With the weather warming up and spring definitely on its way our Grass Snakes, if we still have any on the Fylde, will be coming out of hibernation.
A report reached FARG today of a Grass Snake being seen ‘a couple of summers ago’ near Fleetwood. This sighting, along with other recent-ish reports from the
Blackpool area, suggests there may be very small populations hanging on along the Fylde coast in isolated pockets.
The National Biodiversity Network map only alludes to old records, from before 1956, in the Over Wyre area but no specific locations are given; Winmarleigh Moss might be worthy of investigation.
However, several people remember them being in the area that is now Heron’s Reach golf course on the eastern fringe of Blackpool from the 1960s perhaps into the early 70s too. The habitat now, although quite different to what was present before the golf course was built, looks quite good for them with a variety of sized ponds and lakes with a good population of small fish and plenty of amphibians. Are there any left in that area?
Female Grass Snakes lay 20 - 40 leathery matt-white eggs in June and July often in compost and manure heaps as the warmth acts as a natural incubator. The eggs measure 23-30mm long (about an inch). Pencil-thin hatchlings emerge in late summer and autumn. We ask gardeners with compost heaps, particularly those gardens with water features in them or nearby, to be on the look out for us.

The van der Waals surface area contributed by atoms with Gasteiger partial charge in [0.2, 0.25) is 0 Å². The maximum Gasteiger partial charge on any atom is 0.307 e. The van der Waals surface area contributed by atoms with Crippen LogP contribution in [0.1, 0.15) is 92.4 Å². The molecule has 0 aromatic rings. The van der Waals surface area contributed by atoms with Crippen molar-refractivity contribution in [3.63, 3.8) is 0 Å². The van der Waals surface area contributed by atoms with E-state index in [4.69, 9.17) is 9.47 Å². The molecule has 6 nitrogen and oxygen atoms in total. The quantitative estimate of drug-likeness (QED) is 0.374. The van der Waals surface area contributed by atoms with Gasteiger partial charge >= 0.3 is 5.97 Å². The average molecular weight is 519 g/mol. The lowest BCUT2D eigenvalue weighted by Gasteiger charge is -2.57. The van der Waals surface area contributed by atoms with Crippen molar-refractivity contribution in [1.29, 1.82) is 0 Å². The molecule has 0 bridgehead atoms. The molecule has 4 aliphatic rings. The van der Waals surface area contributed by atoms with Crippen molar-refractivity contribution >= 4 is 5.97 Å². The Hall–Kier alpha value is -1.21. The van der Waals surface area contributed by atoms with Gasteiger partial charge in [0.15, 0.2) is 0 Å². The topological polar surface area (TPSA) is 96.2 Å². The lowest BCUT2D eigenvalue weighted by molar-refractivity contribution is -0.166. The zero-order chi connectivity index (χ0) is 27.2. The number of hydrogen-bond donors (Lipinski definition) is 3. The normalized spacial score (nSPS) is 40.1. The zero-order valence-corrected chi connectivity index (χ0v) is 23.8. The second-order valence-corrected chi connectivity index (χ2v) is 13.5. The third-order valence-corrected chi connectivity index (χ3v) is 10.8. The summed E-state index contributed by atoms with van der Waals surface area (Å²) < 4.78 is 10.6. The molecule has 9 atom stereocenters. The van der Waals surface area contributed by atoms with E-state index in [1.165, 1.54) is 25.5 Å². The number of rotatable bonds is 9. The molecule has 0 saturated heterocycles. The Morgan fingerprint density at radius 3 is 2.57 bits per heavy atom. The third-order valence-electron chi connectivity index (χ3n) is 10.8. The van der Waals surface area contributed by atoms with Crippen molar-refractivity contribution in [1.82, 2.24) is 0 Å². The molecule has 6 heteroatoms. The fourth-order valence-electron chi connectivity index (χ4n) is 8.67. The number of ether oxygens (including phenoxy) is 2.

Grass Snakes can be up to three feet long although most are much smaller than this. Look for the distinctive contrasting yellow and black collar just behind the head (the yellow maybe missing in older females but the black is always present). The rest of the animal’s upper-parts are a dark olive green, underneath they are paler with irregular narrow black stripes.
They are completely harmless to people and play dead or emit a horrible smell rather than biting.
Grass Snakes were once far more common than they are today and in 2007 they were included on the updated UK Biodiversity Action Plan as a species in need of conservation and greater protection.
FARG would welcome any information about Grass Snakes in the Fylde from the last 30 years.
Records of other reptiles, namely Slow Worms and Common Lizards from 1970 onwards would also be welcomed. So ask your older friends and neighbours if they have any recollections of reptiles in the Fylde and let us know.